MADISON — Jim Libby approached the open door at the historic Weston Homestead House, reminiscing about working for Evie Weston there nearly 60 years ago.

“I mowed the lawn, helped cultivate the garden,” Libby, now 72, said of the former working farm. “Back then, she paid us $1 an hour and she fed us. They had hired hands that stayed here. They cut wood and worked the farm. We used to pick up oil nuts in a basket and she put them upstairs in the attic to dry and she cracked them and used them for muffins and cakes.”

Libby and his wife, Judy, of  Skowhegan, had come to the open house at the old farm along the Kennebec River Saturday as part of the annual Madison-Anson Days, a four-day celebration that also included a parade, children’s activities, charity dynamite cook off, library book sale, carnival, guided boat tours on the river, lobster bake and chicken barbecue.

At the Weston farm, built in 1817 and located at the end of Weston Avenue, a dead-end road, the wind blew cool off the river as people trickled into the house to take a trip back in time.

Inside, owner Stephen Burns and Madison Historical Society treasurer Lena Arno welcomed guests and answered questions about the three-story, 12-room house with eight fireplaces and memories galore as documented in the book, “Life on Grandpa’s Farm,” written by Alice Weston Todd and copyrighted in 1954.

Burns was feeding blueberries to an abandoned baby bird in the farm’s kitchen, which featured a large, open fireplace. Burns, of New Hampshire, bought the house three or four years ago after hearing about it from a friend who had moved to Norridgewock, he said.


“My plan is to simply preserve it and pass it on to someone of like-mind,” he said.

The house has several bedrooms, sitting rooms, a dining room and pantry, all furnished with items from the 1800s.

Earlier in the day, hundreds of people lined the streets downtown to watch the annual parade, which featured horses, fire trucks, sheriff’s vehicles, Kora Shriners, tractors, antique cars, floats and Madison and Anson football players and cheerleaders.

“You’ll see a good Renys float here in a little bit,” said Reny’s department store manager Dean Olmsted. “We’re celebrating 70 years.”

Olmsted was standing on the sidewalk outside the store, where sidewalk sales were popular during Madison-Anson Days, he said.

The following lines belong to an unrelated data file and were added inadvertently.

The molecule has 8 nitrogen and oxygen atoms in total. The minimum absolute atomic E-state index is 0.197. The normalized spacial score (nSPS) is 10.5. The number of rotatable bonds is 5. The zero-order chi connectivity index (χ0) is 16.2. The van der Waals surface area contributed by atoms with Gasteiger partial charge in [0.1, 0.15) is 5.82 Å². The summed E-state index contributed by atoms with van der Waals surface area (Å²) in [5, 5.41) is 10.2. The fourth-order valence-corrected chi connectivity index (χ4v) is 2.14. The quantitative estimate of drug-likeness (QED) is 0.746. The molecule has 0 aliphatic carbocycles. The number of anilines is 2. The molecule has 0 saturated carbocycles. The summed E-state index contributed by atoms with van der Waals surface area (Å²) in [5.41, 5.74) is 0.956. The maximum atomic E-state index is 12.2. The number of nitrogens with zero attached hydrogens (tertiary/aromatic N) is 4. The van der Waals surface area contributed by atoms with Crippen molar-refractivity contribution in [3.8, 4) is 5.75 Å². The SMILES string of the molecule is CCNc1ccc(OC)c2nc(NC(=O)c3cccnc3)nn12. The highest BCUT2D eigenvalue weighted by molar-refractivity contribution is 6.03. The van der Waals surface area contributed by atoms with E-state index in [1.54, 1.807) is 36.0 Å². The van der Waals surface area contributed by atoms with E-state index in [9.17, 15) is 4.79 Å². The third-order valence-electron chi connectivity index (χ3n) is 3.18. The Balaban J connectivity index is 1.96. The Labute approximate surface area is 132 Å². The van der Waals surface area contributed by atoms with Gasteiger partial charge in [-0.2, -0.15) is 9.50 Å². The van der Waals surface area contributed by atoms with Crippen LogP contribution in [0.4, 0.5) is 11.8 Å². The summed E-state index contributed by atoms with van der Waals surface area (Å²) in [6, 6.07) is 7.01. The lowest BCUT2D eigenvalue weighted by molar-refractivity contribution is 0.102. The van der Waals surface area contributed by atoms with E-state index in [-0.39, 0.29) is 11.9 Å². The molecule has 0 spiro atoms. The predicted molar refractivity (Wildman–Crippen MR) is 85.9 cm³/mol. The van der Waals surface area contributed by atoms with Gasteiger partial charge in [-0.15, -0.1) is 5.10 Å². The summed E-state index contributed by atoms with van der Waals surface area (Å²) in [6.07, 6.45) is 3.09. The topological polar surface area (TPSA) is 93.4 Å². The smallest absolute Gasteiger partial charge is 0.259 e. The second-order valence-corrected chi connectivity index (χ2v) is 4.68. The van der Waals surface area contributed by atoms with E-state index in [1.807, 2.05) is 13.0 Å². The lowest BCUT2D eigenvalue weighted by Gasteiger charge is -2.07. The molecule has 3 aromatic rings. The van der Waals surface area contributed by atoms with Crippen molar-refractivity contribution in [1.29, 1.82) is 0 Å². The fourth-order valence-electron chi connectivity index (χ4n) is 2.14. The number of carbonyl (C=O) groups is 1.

“We get a lot of traffic,” he said. “We do a lot of markdowns. I did it all week, Monday through Sunday.”


Olmsted snapped a photo of the store’s float, flanked with colorful balloons, as it passed. The float received a third-place trophy. Reny’s took part in Thursday’s dynamite cook off, which was to benefit Special Olympics.

“We had to survive a thunder shower and a heavy rain,” Olmsted said. “Backyard Farms did a lot — donated all the cash prizes. They gave away tomatoes.”

The lengthy parade started at Garret Schenck School in Anson, crossed the bridge into Madison and continued through the downtown. Children flocked to the roadside as parade participants tossed them Tootsie Rolls and other candy. Rebel Rose, a new store downtown, handed out fresh roses.

Fred and Diana Giampietro, of East Sandwich, Massachusetts, on Cape Cod, sat on the steps of Buzzy’s Barber Shop with the their 3-year-old chocolate lab, Zack.

The couple said they were visiting friends in the area and were enjoying the parade.

“We were commenting that we’ve never seen tractors in a parade in Sandwich,” Diana Giampietro said. “I grew up on a farm, so it’s a joy to see.”


A cool breeze wafted down Main Street as kids sold lemonade on the sidewalk to benefit the local animal shelter. Mothers  and fathers carrying babies strolled down the street as other children tore around on bikes and scooters.

The day was to end with a fireworks display starting at 9 p.m. from the Anson side of the Kennebec River.

Madison-Anson Days, formerly known as Father Rasle Days, marks the Aug. 24, 1724, massacre by British soldiers of French Jesuit priest Sebastian Rasle and 80 of his Abenaki Indian followers in what is now Madison. The attack happened in the Indian village at Old Point, on the Kennebec River, where a monument to the priest and his mission is located.

The massacre, as told by Maine author Mary Calvert in the book “Black Robe on the Kennebec,” occurred during the fourth of the early Indian wars that led to the French and Indian War of 1754-1763.

To the French, Rasle was a saintly missionary. To the English, he was a ruthless revolutionary bent on seizing land for his native country, according to Calvert.

“The Kennebec ran red with the blood of the proud Norridgewocks that day,” her book says.


The Norridgewocks were a band of Abenaki Indians to whom Rasle had ministered for 30 years. Also slain that day, according to Calvert’s history of the region, were two Abenaki tribal leaders, Bombazeen, an orator and warrior, and Moog Megone, a “sachem” or great chief who was immortalized by John Greenleaf Whittier’s poem “Moog Megone.”

A monument to Rasle was erected by Bishop Fenwick, of Boston, in 1833 at the battle site off Old Point Avenue and can be seen there today.

Many of Rasle’s books, translations and artifacts are stored and on display at the Maine State Museum in Augusta.

Sunday’s activities will include a 5K Glory Run/Walk at 8 a.m. at Madison Junior High School; smallmouth bass fishing derby from 8 a.m. to 2 p.m. at the Nathan Street boat landing; and a golf tournament from 1 to 5 p.m. at Lakewood.

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